On January 25, U.S. President Donald Trump signed Executive Order 13768, which promised to withdraw federal grants from “sanctuary cities.” Although the term “sanctuary city” has no legal definition, it’s generally understood to refer to municipalities that permit residence by undocumented immigrants, with policies that prohibit local authorities from detaining individuals due to their immigration status, and from holding jailed immigrants past their release dates at the request of U.S. Immigration and Customs Enforcement if no criminal warrant demands it.
Nearly every major American city has a sanctuary policy. San Francisco has self-identified as one since 1989, based on the principle that the community fabric is strengthened when all residents feel entitled to report crimes, enroll their children in schools, and use public services without fear of deportation.
The late Reverend Peter J. Sammon, of St. Teresa’s Church, was an early advocate for the sanctuary movement. In 1984, St. Teresa’s became the City’s first parish to declare itself a sanctuary. Five years later, Sammon collaborated with the San Francisco Board of Supervisors to pass the City of Refuge ordinance, making San Francisco’s sanctuary status official. Early this year, another community member – City Attorney Dennis Herrera, who has lived in Dogpatch since 1993 – acted to defend the same immigrant populations Sammon had worked to protect.
On January 31, 2017, Herrera filed a federal lawsuit against the Trump Administration, marking the beginning of what may be a prolonged battle between San Francisco and the White House. Standing beside Mayor Ed Lee, Herrera told reporters at a press conference that Trump’s executive order “is not only unconstitutional; it’s un-American.”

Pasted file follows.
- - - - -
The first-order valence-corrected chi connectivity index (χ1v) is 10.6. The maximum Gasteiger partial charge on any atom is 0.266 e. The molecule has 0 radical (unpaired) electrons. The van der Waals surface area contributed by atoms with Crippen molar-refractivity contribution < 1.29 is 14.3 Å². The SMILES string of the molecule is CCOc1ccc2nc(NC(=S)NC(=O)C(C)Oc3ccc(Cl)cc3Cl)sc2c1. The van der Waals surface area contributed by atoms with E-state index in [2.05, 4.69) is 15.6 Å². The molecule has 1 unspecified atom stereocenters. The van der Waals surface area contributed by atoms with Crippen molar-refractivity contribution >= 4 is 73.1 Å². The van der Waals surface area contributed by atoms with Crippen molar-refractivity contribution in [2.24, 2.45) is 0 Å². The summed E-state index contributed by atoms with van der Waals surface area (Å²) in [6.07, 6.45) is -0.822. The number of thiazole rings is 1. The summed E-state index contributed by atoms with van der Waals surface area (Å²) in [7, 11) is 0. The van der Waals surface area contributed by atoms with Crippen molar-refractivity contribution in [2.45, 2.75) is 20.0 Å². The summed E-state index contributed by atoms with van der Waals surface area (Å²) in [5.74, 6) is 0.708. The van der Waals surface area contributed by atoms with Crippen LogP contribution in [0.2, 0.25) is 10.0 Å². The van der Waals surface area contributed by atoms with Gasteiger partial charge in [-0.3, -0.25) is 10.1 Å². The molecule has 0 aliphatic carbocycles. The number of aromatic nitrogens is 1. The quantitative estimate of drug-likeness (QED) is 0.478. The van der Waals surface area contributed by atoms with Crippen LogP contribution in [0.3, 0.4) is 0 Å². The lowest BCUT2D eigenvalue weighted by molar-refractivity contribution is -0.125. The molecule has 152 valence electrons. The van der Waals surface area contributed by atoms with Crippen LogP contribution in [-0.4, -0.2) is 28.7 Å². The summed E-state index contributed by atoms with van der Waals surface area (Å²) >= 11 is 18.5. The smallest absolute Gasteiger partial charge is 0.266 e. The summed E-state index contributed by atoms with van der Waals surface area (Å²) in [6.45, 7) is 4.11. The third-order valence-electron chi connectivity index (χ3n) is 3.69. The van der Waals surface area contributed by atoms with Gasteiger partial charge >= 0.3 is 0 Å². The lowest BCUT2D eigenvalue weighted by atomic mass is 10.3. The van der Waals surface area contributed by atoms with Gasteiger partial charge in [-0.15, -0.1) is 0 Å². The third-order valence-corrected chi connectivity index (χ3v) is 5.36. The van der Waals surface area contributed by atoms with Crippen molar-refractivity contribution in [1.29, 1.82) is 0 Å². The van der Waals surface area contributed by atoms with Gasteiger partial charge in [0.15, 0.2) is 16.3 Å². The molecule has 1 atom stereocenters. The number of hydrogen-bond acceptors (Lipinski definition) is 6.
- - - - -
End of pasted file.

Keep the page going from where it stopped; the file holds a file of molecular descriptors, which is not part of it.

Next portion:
Herrera explained that the U.S. Constitution “gives local and state governments the power to make decisions in the best interests of our residents. President Trump’s executive order seeks to interfere with those powers.”
He added that San Francisco fully complies with the federal statute cited by Trump’s order – 8 U.S.C. 1373, which requires that local governments respond to federal inquiries “regarding the citizenship or immigration status, lawful or unlawful, of any individual” – but noted that this statute, too, violates the Constitution, and will be challenged by the lawsuit.
“No president can commandeer the local police force and turn it into the deportation arm of the federal government,” Herrera concluded.
Trump’s executive order was deemed doubly problematic –“potentially catastrophic,” in Herrera’s words – for cities like San Francisco because it didn’t state how much federal funding would be lost, or where the cuts would occur, if the order were carried out. The City’s annual budget is roughly $10 billion, of which $1.2 billion comes from the federal government. Mayor Lee is required to submit a new budget for the fiscal year beginning July 1, 2017 to the Board of Supervisors by June 1.
In the hope of removing the “cloud of uncertainty” hanging over the Mayor’s Office, in March Herrera asked a federal judge for an injunction that’d freeze Executive Order 13768 until the question of its constitutionality – posed by Herrera’s lawsuit and, later, by similar complaints from Santa Clara County, the City of Richmond, and the towns of Chelsea and Lawrence in Massachusetts – had been resolved.
“I would argue that the uncertainty itself is creating harm to the City and County of San Francisco,” Herrera stated in an interview with the View. “There is certainly a necessity of some predictability when you’re trying to budget appropriately.”